After a brief scare earlier on Thursday, Microsoft has just given online advertisers a sigh of relief.
The company said Thursday afternoon that it is not building an ad-blocker for Edge, the default web browser of Windows 10 (which, as we now know, is installed on more than 270 millions PCs around the world). Microsoft was forced to come out and say so after ZDNet spotted a PowerPoint slide at the company's Build developer conference suggesting that ad-blocking was coming to the web browser.
"Microsoft is not building a native ad blocker with Microsoft Edge," the company said in a statement. "What you saw is a reference to the work we're already doing in bringing extensions to Microsoft Edge, as mentioned in the latest blog as 3rd party ad blocker support."
Microsoft called the PowerPoint slide "misleading," noting that it's merely building support for third-party extensions into the browser. These extensions can be anything from ad-blockers to cloud-based password managers. Support for third-party extensions in Edge should be available later this year.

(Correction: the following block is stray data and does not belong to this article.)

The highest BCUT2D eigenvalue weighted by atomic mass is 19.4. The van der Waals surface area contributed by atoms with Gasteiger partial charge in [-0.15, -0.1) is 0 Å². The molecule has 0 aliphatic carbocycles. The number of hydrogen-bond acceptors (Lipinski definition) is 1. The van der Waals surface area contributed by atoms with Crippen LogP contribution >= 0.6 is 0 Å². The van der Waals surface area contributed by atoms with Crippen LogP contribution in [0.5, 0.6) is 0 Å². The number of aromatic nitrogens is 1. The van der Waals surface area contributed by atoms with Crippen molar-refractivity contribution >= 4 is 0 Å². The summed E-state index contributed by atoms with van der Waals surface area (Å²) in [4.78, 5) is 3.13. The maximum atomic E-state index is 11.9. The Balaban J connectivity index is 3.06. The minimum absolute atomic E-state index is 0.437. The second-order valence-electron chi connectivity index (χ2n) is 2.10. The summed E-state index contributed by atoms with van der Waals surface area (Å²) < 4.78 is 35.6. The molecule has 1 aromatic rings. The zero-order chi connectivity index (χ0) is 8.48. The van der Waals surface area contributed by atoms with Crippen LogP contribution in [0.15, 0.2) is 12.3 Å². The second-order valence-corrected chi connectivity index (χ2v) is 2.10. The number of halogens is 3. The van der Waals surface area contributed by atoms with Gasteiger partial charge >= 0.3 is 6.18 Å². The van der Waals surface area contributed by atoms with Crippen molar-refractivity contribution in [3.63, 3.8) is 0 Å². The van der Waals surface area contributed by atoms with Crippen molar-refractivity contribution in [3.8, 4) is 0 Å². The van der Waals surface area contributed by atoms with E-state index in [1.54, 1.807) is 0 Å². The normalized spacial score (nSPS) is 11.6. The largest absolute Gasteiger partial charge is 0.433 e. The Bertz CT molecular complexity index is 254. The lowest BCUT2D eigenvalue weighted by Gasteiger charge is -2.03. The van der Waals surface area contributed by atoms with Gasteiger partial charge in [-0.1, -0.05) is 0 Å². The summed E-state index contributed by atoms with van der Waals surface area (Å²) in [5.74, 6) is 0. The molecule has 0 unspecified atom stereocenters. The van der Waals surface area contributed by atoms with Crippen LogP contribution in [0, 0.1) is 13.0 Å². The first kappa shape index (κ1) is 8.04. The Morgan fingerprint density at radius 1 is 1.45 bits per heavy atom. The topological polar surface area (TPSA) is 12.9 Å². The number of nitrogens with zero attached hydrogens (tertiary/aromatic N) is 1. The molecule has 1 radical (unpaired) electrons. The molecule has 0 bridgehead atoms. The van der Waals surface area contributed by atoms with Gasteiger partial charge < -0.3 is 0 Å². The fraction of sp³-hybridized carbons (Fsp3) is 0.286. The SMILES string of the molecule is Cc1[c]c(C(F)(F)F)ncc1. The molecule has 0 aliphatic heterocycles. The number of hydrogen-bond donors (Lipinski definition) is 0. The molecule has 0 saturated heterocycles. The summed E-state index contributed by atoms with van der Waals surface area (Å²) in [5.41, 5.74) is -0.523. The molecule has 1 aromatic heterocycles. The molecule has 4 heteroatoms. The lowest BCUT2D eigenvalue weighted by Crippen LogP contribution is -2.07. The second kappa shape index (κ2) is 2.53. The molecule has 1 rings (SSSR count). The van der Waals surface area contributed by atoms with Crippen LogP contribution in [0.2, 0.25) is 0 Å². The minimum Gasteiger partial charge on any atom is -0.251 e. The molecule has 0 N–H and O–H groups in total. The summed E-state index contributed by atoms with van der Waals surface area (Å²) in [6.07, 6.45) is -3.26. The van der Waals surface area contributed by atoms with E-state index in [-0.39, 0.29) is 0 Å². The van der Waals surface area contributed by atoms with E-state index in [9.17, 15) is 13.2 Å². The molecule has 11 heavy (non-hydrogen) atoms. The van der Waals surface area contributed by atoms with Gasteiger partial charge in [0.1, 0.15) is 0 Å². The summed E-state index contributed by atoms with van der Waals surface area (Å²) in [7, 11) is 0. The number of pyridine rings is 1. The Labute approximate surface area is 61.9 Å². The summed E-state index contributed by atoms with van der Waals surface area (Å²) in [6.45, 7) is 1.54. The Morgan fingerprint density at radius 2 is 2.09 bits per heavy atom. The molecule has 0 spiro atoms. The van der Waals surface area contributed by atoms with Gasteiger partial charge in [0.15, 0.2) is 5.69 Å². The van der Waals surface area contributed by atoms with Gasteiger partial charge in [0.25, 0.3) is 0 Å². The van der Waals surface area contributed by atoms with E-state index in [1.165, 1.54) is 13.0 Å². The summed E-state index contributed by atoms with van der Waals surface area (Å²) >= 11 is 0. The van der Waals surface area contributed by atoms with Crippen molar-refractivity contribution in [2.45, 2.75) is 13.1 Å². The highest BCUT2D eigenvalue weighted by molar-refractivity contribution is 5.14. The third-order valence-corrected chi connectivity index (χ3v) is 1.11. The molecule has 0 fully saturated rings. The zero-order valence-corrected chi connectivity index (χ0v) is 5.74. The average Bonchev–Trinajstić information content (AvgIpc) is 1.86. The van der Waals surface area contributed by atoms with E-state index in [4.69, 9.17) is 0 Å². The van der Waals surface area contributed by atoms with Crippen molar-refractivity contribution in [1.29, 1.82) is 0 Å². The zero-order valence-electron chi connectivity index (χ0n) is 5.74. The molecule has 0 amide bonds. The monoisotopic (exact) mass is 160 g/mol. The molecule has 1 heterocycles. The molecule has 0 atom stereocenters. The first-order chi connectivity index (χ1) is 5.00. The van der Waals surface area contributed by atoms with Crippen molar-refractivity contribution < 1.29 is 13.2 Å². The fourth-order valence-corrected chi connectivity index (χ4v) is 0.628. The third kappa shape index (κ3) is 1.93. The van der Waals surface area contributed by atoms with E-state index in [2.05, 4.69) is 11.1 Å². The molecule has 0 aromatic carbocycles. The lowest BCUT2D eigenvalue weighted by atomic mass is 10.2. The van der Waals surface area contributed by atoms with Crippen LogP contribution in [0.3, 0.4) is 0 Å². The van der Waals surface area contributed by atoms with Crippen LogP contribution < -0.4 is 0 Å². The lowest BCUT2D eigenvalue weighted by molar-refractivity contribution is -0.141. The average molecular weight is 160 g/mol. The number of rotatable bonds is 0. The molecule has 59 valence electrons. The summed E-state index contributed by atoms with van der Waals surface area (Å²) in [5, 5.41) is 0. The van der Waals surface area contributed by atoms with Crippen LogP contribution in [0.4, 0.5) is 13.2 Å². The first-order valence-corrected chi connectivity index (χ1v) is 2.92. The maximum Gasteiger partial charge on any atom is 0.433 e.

Based purely on the number of Windows 10 PCs floating around out there, Microsoft adding native ad-blocking support to Edge would have been a huge development in the ongoing discussion surrounding ad-blocking. Currently, to block ads on most major browsers, including Edge, Chrome, and Firefox, you have to go out of your way to visit the browser's respective store and download an extension like Adblock Plus or uBlock Origin.
The same scenario applies on mobile devices: Anyone want to stop ads from appearing in Safari on their iPhone, for example, must download a dedicated app (called a "content blocker") to do so. These apps debuted last fall alongside iOS 9, and caused the online advertising industry to go into a panic over the thought of millions of iPhone users rebelling against the very mechanism that most sites use to make money. Several startups, including a new browser called Brave, are developing new business models for websites, including giving users the ability to easily donate to their favorite site.
Of course, if internet service providers themselves decide to get into the ad-blocking business, and there are early signs of that happening, online advertisers may have the right to truly panic.